A Chinese parade of guest list diplomacy
By Paul Lin 林保華
Taipei Times 2015.9.4
On Tuesday last week, China released the guest list of
foreign dignitaries that were to attend yesterday’s
Most of the heads of state on that list were from former
communist countries, many of which are Central Asian
nations that gained their statehood after the dissolution
of the Soviet Union. China’s face hinges on the number of
heads of state that turned out and how much weight they all
carry. Domestically, China can exercise fascism, but
internationally, diplomacy is needed.
Since the purpose of staging a military parade is to
intimidate other nations, leaders of Western democracies
boycotted the event; a slap in Beijing’s face.
If the US had approved of Beijing’s saber rattling, China
would be invincible. Chinese President Xi Jinping (習近平)
is already set to visit the US later this month. Would it
really be necessary for Xi and US President Barack Obama to
meet twice within a month? Despite that, some Chinese media
outlets still fueled rumors that Obama would appear at the
military parade. After this was confirmed to be false, the
Global Times, a tabloid owned by the People’s Daily, the
Chinese Communist Party’s official newspaper, ran a
Yesterday’s parade was a public humiliation to Japan.
Japanese Prime Minister Shinzo Abe did not attend, although
some Japanese media outlets said in July that he might.
That was just a tactic to trick other nations into
attending, as many Japanese media are pro-China and willing
to play the role of a mouthpiece that overlooks China’s
vices and speaks highly of its virtues. This is also why
young Japanese are opposed to the passage of Japan’s new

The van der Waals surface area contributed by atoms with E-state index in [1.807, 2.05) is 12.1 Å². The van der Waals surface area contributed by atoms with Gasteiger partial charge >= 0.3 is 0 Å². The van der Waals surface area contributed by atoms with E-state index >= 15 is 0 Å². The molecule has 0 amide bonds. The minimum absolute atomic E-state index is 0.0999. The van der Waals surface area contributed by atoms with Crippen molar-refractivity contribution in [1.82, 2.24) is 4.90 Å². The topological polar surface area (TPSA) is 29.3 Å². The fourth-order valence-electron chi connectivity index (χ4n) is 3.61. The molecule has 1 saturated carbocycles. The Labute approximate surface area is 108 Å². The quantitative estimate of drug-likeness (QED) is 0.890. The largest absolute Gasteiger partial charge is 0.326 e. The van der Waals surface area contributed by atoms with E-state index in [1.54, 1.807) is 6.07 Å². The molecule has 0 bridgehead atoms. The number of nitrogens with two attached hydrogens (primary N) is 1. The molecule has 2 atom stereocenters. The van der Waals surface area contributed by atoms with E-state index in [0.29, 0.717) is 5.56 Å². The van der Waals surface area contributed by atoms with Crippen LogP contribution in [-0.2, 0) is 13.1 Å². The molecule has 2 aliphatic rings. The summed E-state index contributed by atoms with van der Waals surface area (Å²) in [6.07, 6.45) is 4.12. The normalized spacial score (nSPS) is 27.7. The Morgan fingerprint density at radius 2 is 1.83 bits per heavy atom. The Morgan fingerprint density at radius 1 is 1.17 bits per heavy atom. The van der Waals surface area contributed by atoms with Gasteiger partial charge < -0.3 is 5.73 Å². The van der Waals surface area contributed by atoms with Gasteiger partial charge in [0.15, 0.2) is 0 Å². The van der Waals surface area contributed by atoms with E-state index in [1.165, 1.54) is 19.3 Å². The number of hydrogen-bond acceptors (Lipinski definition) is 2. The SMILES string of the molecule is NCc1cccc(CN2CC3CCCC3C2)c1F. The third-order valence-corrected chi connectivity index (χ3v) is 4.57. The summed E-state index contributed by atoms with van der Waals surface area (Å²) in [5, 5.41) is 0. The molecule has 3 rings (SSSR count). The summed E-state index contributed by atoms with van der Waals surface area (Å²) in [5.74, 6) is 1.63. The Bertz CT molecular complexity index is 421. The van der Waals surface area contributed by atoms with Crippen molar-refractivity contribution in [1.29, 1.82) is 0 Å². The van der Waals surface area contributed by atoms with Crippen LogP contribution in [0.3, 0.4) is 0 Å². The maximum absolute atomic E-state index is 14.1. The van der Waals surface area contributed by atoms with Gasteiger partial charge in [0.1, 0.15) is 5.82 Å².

security bill in the face of Beijing’s threats.
Another person whose attendance was long debated was South
Korean President Park Geun-hye. When the Korean War broke
out, China invaded South Korea. If the UN force led by the
US had not intervened, South Korea would probably not exist
today. However, Park could not resist the Chinese lure and
she attended the parade despite US opposition. South Korea
’s nationalism is a bit strange: There is a stronger anti
-Japanese sentiment than in China, but there are also those
who have grievances against the US, its protector.
Instead, North Korea was making waves. North Korean leader
Kim Jong-un was not invited, apparently because Beijing did
not want to embarrass Western countries. After Western
leaders turned down their invitations, some thought there
was still a chance that Kim would attend, but he apparently
had more guts than former vice president Lien Chan (連戰)
and not only refused to attend the parade, but managed to
capitalize on his decision.
On Aug. 20, North Korean troops fired shells at the South
and demanded that Seoul cease its propaganda broadcasts.
The next day, Kim announced that North Korea was in a semi
-state of war and the rest of the world once again thought
he had lost his mind.
In fact, this happened around the time that China was
pursuing Park to attend its parade. A scene in which Park
and Kim both showed up in Tiananmen Square would have been
With the Korean Peninsula on the verge of war, Beijing had
to intervene to defuse the stand-off. Kim must have been
given a lot of concessions to agree to stop the saber-
rattling, as the absence of Park in the Chinese
extravaganza would have done a lot of harm to China’s
Will the parade have helped Xi’s Chinese dream come true?
It is pretty safe to assume that China’s internal and
external crises will not be resolved by conducting a
military parade, and it probably only made things worse.
Paul Lin is a political commentator.
Translated by Ethan Zhan